It was Mann’s point of view that children in the common school were to receive a common moral education based on the general principles of the Bible and on common virtues. The moral values to be taught in public school were Protestant values and the political values were those of republican democracy.

Integrating the Protestant religious view into the common schools caused a split in communities. The burgeoning Catholic immigrant population did not want their children indoctrinated with an anti-Catholic ideology. Following the civil war, these influences irrupted into the “Bible Wars.” Author Katherine Stewart shared that it was in this atmosphere that “President Ulysses S. Grant declared that if a new civil war were to erupt, it would be fought not across the Mason-Dixon Line but at the door of the common schoolhouse.”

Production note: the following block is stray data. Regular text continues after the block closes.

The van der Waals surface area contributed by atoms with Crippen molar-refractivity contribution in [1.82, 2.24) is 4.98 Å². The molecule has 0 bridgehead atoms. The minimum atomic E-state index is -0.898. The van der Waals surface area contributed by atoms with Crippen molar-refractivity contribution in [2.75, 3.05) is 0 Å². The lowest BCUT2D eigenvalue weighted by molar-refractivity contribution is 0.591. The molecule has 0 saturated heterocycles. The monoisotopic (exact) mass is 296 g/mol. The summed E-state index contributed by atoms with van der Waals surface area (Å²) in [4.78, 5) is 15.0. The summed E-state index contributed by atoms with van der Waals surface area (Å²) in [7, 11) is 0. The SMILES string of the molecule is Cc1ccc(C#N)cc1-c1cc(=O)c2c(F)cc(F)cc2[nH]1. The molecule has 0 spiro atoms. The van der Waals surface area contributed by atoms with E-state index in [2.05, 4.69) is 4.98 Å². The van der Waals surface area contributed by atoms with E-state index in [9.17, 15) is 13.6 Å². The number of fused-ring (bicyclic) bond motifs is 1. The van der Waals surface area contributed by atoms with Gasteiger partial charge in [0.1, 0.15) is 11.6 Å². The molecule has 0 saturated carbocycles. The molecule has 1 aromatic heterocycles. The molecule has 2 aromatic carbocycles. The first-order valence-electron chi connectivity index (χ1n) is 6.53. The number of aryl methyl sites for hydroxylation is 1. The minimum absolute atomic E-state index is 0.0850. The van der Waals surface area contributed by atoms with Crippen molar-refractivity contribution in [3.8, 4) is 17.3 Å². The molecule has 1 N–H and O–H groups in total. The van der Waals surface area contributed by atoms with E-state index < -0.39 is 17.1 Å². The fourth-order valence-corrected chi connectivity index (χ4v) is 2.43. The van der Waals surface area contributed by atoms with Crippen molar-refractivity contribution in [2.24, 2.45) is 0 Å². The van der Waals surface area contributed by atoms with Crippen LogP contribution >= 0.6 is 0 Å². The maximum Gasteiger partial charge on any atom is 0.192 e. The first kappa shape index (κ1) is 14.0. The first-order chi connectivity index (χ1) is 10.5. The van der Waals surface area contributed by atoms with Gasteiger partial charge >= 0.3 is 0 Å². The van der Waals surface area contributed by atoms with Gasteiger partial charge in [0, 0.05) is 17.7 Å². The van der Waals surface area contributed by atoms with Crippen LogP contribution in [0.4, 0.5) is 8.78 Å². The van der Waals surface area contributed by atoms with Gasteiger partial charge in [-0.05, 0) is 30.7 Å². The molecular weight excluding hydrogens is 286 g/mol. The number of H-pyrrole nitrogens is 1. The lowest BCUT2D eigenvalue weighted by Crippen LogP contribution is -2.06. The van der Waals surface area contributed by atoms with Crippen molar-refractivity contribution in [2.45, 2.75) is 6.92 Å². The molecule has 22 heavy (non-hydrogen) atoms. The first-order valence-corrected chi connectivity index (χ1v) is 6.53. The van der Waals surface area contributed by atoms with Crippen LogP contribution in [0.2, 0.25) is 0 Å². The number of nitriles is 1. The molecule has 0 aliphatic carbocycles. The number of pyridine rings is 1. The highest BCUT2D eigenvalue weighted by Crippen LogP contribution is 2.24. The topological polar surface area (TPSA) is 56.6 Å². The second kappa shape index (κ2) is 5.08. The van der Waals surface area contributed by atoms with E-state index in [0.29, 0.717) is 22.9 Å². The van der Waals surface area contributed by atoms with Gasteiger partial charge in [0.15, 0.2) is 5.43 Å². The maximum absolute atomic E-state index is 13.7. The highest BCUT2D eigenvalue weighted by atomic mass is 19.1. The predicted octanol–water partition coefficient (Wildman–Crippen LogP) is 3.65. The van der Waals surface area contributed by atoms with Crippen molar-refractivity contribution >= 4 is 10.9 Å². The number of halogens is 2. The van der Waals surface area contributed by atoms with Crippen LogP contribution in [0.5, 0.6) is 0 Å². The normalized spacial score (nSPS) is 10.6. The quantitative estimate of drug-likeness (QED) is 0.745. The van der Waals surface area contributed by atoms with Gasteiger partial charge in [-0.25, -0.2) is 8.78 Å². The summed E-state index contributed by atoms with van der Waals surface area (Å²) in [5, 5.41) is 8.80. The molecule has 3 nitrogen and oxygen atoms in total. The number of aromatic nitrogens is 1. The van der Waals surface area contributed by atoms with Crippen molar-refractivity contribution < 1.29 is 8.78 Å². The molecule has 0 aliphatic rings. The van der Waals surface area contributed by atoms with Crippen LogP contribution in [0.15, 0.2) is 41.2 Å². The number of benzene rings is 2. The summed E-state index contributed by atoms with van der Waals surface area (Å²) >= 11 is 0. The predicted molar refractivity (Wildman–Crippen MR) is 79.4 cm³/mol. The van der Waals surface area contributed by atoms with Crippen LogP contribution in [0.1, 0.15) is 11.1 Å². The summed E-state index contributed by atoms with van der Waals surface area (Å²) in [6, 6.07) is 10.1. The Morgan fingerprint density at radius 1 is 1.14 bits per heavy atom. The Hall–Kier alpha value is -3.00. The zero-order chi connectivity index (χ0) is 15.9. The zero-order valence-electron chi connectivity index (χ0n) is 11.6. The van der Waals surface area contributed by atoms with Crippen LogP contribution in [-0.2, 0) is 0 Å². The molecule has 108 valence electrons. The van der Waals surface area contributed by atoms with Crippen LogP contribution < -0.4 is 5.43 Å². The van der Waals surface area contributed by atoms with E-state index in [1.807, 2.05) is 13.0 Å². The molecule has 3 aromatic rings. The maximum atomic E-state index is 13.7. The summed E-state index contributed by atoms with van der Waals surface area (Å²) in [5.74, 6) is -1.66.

Stewart also shared an insightful admonition from Grant:

“Leave the matter of religion to the family altar, the church, and the private school, supported entirely by private contributions. Keep the church and state forever separate. With these safeguards I believe the battles which created the Army of Tennessee will not have been fought in vain.”

Early in the 20th century, public schools had been established serving every community from coast to coast. The results from this vast American public education experiment shine like a lighthouse beacon on the path of Democracy and social happiness. A nation that entered the century as a 2nd rate power ended the century as the undisputed world leader in literacy, economy, military power, industrial might, cultural influence and more.